Every photo mode since DriveClub just hasn’t nailed all the angles.
I’m a photo mode fiend; I love them. Stuff your procedural generations and your always-online; I can say with certainty that the best feature to appear this generation is the photo mode. Brand new titles are launching with them, they are being retrofitted into remasters, and some new titles put them in after the fact with patches.
Of all the games I’ve played with a photo mode though, no other has been as well thought-out and optimised for visual clarity as the photo mode in Evolution Studios’ DriveClub. The simple way that the photo mode optimises itself for better visuals when the camera is still has bizarrely been absent from other photo modes.
Once you stop moving and are looking at a still frame, framerate is no longer an issue, so DriveClub gets rid of some jaggies, sharpens up the textures, and takes time to render the image better before you finalise your screenshot.
It’s more than just that, though. No game has the same ease and control of aperture and depth of field as DriveClub. It’s so intuitive in how it communicates to the player exactly where the focus will be, and what areas of the image will be out of focus. Once the player stops making changes DriveClub loads that focus. Altering the aperture and focal distance with clear definition has been lacking in other photo modes.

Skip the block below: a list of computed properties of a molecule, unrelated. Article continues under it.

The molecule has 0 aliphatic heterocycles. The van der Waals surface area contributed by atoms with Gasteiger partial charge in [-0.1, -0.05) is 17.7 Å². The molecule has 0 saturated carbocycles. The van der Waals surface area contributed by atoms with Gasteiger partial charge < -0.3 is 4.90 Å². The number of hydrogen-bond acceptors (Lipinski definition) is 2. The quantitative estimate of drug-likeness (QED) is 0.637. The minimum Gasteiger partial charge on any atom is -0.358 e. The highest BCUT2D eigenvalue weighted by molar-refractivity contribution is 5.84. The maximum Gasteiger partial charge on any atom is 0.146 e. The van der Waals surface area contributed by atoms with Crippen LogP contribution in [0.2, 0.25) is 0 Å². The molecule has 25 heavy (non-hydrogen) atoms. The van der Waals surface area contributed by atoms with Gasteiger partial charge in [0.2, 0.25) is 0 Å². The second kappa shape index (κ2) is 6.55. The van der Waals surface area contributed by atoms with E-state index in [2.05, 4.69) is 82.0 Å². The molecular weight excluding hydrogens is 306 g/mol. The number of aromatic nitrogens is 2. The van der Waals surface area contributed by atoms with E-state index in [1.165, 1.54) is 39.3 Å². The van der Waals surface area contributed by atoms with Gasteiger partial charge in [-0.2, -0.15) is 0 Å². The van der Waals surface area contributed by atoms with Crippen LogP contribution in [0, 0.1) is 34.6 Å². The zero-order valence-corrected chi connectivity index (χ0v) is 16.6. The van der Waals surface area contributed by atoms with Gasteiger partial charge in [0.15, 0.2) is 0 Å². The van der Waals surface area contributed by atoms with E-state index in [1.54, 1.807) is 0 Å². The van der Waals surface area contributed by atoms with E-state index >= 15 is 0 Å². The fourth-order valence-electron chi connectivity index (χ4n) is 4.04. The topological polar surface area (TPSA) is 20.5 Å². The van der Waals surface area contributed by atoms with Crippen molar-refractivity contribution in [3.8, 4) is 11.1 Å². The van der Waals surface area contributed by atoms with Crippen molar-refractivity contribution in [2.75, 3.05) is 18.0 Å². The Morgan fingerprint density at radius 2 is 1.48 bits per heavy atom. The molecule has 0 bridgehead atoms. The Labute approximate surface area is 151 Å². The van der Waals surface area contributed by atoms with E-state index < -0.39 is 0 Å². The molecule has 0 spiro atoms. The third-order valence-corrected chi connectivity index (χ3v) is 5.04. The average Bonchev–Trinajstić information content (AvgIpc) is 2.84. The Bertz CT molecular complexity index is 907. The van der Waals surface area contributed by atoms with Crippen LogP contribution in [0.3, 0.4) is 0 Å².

The sheer level of freedom that DriveClub included in its photo mode has yet to be fully replicated in any other title. Uncharted developer Naughty Dog seems to fixate its photo modes around the playable character, and you have to constantly wrestle with the controls to get shots of anything else. Yes, you can hide all characters, but the camera still behaves strangely. Other photo models ares often too concerned with Instagram-style filters and borders at the expense of decent camera controls.
At times, some shots taken in DriveClub can genuinely look like real life – clichéd, but look at them! Rain on the bodywork of vehicles is especially exemplary. The tracks themselves also can look beautiful. And what would an article about a specific photo mode be without countless photos — as many as my editor allows (All of them! – ed) — I took within the game itself?
These beautiful photo modes keep coming, too. The very recent Shadow of the Colossus remaster has a photo mode, as did Assassin’s Creed Origins. It gives players a very personal way of experiencing the art direction of a game, or spotting the little touches put in by the game’s designers that usually go ignored by players. Give me more photo modes in all the games, please, while I continue to search for one that tops DriveClub’s iteration.
All images: Jack Bampfield via DriveClub